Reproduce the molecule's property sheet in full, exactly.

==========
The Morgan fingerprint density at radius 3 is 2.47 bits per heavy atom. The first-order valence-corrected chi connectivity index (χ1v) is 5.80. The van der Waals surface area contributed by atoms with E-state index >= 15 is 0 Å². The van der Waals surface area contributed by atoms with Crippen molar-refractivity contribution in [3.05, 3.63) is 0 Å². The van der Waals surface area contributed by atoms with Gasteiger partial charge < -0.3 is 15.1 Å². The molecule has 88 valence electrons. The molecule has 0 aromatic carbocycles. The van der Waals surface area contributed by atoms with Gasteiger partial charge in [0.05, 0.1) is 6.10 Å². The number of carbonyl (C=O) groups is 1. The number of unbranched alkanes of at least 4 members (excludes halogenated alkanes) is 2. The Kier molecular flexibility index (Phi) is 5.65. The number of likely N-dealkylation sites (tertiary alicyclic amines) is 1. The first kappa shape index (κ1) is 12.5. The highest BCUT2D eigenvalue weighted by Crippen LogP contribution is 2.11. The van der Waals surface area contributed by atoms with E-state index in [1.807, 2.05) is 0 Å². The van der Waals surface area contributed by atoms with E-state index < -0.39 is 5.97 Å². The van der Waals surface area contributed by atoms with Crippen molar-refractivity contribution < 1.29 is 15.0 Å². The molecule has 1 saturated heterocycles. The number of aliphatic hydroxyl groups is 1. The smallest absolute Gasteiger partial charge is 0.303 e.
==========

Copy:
The Morgan fingerprint density at radius 3 is 2.47 bits per heavy atom. The first-order valence-corrected chi connectivity index (χ1v) is 5.80. The van der Waals surface area contributed by atoms with E-state index >= 15 is 0 Å². The van der Waals surface area contributed by atoms with Crippen molar-refractivity contribution in [3.05, 3.63) is 0 Å². The van der Waals surface area contributed by atoms with Gasteiger partial charge < -0.3 is 15.1 Å². The molecule has 88 valence electrons. The molecule has 0 aromatic carbocycles. The van der Waals surface area contributed by atoms with Gasteiger partial charge in [0.05, 0.1) is 6.10 Å². The number of carbonyl (C=O) groups is 1. The number of unbranched alkanes of at least 4 members (excludes halogenated alkanes) is 2. The Kier molecular flexibility index (Phi) is 5.65. The number of likely N-dealkylation sites (tertiary alicyclic amines) is 1. The first kappa shape index (κ1) is 12.5. The highest BCUT2D eigenvalue weighted by Crippen LogP contribution is 2.11. The van der Waals surface area contributed by atoms with E-state index in [1.807, 2.05) is 0 Å². The van der Waals surface area contributed by atoms with E-state index < -0.39 is 5.97 Å². The van der Waals surface area contributed by atoms with Crippen molar-refractivity contribution < 1.29 is 15.0 Å². The molecule has 1 saturated heterocycles. The number of aliphatic hydroxyl groups is 1. The smallest absolute Gasteiger partial charge is 0.303 e.